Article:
In addition to really old buildings, Hampi is also known for giant boulders that seem to jut up from the ground all around the place. One hill towered over the town built entirely of these boulders. We scrambled up to see, you guessed it, a bird’s eye view of more ancient ruins. Actually there was a Hindu temple at the top as well. Nate and I wandered around, playing hide’n’don’t-be-found with the smattering of other camera-wielding tourists who had made the climb. We were about to head back down the hill when a young man in an orange sarong (see photo montage of Hampi, top right corner) introduced himself as the temple priest. He was eager to show us around, so we took off our shoes and followed him into the belly of the temple. The priest explained that he came up the hill very early every morning and left late every evening. He did sunrise yoga with tourists and blessed those seeking to pray to the god of the temple (Vishnu, I think, but my knowledge of pantheistic religions is rusty). He handed us small, bright red flowers and instructed us to say our prayers to them, explaining that he would then carry the flowers to the bare bulb-lit Vishnu behind him. I declined, not wanting to be so intimate with a god I’d just met, but the priest carried on with his demonstration. When the prayer was over, he dipped a finger in some red powder and put a dot in the middle of Nate’s forehead (he’s nicer than I am), explaining that this was the mark that someone had been to the temple that day (see photo montage, bottom middle). After a little more banter, the priest asked us to make a small donation or buy some water before we were able to reclaim our shoes and head back down the hill. So far, the many gods, elephants, and orange haze part of my dreams were true to life, but there was a little more capitalism than I would have liked.
As promised, that night we got on an overnight bus to head back south to Mysore (Mysuru) to meet up with Aarti. For six centuries (until 1956!), Mysore was the capital of a kingdom. There is still a palace where the royal family resided and cultural festivities are held. Nate and I toured the palace after a short period of confusion in which we realized we needed to pay the palace workers to keep our shoes before we would be allowed to go in. Barefoot, we walked around the many colored halls. The palace has a free audio tour, but we didn’t have wifi to download the app with the audio, so we improvised making up our own immensely fascinating historical facts. As per tradition, we didn’t leave until we posed for a photo – not with the exquisite palace architecture – but with a group of giggling girls in sarees who were happy to practice their English. That evening the palace was to be lit up at exactly 7pm and remain that way for 45 minutes. Aarti, Nate, and I toasted with fresh coconuts while we watched the illumination, happy to have cameras trained on something slightly brighter than our white skin.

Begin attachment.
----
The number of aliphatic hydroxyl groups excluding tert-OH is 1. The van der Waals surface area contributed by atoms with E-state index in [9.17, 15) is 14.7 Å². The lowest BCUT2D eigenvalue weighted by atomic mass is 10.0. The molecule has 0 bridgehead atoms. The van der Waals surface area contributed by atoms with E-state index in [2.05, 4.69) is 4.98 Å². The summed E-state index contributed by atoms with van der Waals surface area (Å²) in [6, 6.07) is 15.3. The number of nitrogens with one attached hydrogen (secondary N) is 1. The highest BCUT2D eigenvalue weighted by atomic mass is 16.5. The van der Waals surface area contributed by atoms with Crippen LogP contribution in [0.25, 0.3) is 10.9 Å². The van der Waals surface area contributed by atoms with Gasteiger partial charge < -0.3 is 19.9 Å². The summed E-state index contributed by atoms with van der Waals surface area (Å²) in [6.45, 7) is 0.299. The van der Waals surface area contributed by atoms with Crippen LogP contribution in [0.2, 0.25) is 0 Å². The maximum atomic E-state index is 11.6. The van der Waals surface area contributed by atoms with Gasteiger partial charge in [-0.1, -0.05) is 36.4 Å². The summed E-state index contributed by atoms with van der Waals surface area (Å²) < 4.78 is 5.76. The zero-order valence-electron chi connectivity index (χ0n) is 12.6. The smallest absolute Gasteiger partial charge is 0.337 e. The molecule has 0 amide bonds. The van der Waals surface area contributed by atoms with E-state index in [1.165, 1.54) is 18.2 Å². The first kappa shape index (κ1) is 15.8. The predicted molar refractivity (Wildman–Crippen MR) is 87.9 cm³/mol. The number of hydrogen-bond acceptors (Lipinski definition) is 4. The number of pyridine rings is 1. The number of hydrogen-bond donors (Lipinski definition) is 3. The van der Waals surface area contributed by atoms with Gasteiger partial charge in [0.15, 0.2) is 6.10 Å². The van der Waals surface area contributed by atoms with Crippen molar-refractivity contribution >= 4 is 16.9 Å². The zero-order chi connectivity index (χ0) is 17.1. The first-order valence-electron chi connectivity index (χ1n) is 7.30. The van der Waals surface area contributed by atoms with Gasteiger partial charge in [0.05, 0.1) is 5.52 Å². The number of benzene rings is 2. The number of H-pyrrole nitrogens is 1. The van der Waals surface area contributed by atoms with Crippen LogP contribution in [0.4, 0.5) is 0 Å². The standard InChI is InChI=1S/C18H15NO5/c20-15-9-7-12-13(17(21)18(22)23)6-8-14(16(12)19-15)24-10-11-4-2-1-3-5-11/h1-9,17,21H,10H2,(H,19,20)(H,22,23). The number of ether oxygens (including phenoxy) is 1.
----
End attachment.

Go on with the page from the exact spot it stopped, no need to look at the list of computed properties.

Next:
We spent the remainder of our time in Mysore doing the hard work of finding the city’s best dosas (mmmmmm….), warding off more examples of capitalism (an excellent opportunity to practice one’s RBF), and getting some street mehendi (Mysore photo montage, bottom right corner). It was the train ride out of the city was probably my favorite part of the whole adventure, though. Nate and I sat on one side of the aisle deeply involved in my GRE study book, and Aarti sat on the other side of the aisle opposite an elderly, well-dressed Indian man whom Aarti addressed as Uncle. Uncle, it turned out, had many questions about Aarti’s companions. He started by asking Aarti in Hindi about where we were going, if we were married, and how we were affording our world travel. Then he broke into perfect English to ask why were wasting our time and eyes on a GRE book when we could be looking out at the Indian countryside passing by. He was right, so I put the book away and engaged in the world around me. We bought some snacks from a man walking down the aisles and tried to share them with Uncle and the older couple sitting directly across from us. The couple didn’t speak English, but gestures and smiles served us well. They declined the offer but quickly shared up part of the guava that they’d just bought through the window from a person standing on the train platform. It was pretty good, and when I smiled in thanks, the husband ran off the train and chased down the fruit salesman to buy me my own. That melted my RBF right off. Through Aarti and Uncle, we were finally able to break the cultural barrier and make some real connections with people. By the end of the train ride, we even had an invitation from Uncle to stay in his house in New Delhi if we were ever in the neighborhood.
Back in Bangalore, Aarti and I spent our last evening sitting criss cross apple sauce (sitting “Indian style” now seems very offensive in this and all scenarios) on her bed surrounded by her saree collection. As she pulled out each one, she told me how she came to own it, under what circumstances she would wear it, and what inspired her fabric choices and styles. I asked rapid fire questions about the process of getting them tailor made, if they are passed down from generation to generation, and about the complicated process of actually getting them to stay on one’s body. We lapsed into some much needed girl talk. Nate is a wonderful travel companion, but there are somethings which are best saved for the company of a good girlfriend. Aarti was as good as a sister, and I savored every moment until our time was up and the dream began to fade to black.
India was a lot of things that my Little Princess mind thought it would be, complete with gorgeous sarees, endless ancient playgrounds, and kind people. It took me a while to see past the money-driven tourism culture, but with the help of an Uncle and a sister, I found my place in the orange-tinted dreamland.